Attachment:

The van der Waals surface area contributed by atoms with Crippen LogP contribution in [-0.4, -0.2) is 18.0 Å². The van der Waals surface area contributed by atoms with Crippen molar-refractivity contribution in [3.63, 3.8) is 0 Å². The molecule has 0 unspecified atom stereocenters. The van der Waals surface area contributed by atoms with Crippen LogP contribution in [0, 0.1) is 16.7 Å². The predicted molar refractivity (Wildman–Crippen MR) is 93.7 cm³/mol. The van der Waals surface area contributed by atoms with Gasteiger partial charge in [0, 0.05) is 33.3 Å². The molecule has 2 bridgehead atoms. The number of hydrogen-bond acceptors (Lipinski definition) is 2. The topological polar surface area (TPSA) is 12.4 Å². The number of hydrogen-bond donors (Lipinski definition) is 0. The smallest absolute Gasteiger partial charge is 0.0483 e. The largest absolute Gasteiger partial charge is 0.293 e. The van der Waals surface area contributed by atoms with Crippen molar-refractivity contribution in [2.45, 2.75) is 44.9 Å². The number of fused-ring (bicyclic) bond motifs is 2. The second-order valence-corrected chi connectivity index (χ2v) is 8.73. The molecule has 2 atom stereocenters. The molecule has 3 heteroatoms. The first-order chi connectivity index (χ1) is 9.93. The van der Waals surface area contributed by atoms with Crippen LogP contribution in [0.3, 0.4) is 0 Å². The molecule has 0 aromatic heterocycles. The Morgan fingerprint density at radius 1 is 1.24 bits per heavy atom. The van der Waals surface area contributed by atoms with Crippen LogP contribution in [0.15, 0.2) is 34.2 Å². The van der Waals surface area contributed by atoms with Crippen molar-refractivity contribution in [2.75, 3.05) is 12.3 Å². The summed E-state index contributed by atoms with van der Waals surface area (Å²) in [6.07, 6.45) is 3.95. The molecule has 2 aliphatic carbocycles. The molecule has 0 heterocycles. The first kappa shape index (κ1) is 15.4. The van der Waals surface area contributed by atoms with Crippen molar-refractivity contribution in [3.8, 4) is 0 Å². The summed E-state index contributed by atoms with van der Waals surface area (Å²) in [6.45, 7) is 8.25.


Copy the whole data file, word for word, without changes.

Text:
The van der Waals surface area contributed by atoms with Crippen LogP contribution in [-0.4, -0.2) is 18.0 Å². The van der Waals surface area contributed by atoms with Crippen molar-refractivity contribution in [3.63, 3.8) is 0 Å². The molecule has 0 unspecified atom stereocenters. The van der Waals surface area contributed by atoms with Crippen LogP contribution in [0, 0.1) is 16.7 Å². The predicted molar refractivity (Wildman–Crippen MR) is 93.7 cm³/mol. The van der Waals surface area contributed by atoms with Gasteiger partial charge in [0, 0.05) is 33.3 Å². The molecule has 2 bridgehead atoms. The number of hydrogen-bond acceptors (Lipinski definition) is 2. The topological polar surface area (TPSA) is 12.4 Å². The number of hydrogen-bond donors (Lipinski definition) is 0. The smallest absolute Gasteiger partial charge is 0.0483 e. The largest absolute Gasteiger partial charge is 0.293 e. The van der Waals surface area contributed by atoms with Crippen molar-refractivity contribution in [2.45, 2.75) is 44.9 Å². The number of fused-ring (bicyclic) bond motifs is 2. The second-order valence-corrected chi connectivity index (χ2v) is 8.73. The molecule has 2 atom stereocenters. The molecule has 3 heteroatoms. The first-order chi connectivity index (χ1) is 9.93. The van der Waals surface area contributed by atoms with Crippen LogP contribution in [0.3, 0.4) is 0 Å². The molecule has 0 aromatic heterocycles. The Morgan fingerprint density at radius 1 is 1.24 bits per heavy atom. The van der Waals surface area contributed by atoms with Crippen LogP contribution in [0.15, 0.2) is 34.2 Å². The van der Waals surface area contributed by atoms with Crippen molar-refractivity contribution in [2.75, 3.05) is 12.3 Å². The summed E-state index contributed by atoms with van der Waals surface area (Å²) in [6.07, 6.45) is 3.95. The molecule has 2 aliphatic carbocycles. The molecule has 0 heterocycles. The first kappa shape index (κ1) is 15.4. The van der Waals surface area contributed by atoms with Crippen molar-refractivity contribution in [3.8, 4) is 0 Å². The summed E-state index contributed by atoms with van der Waals surface area (Å²) in [6.45, 7) is 8.25.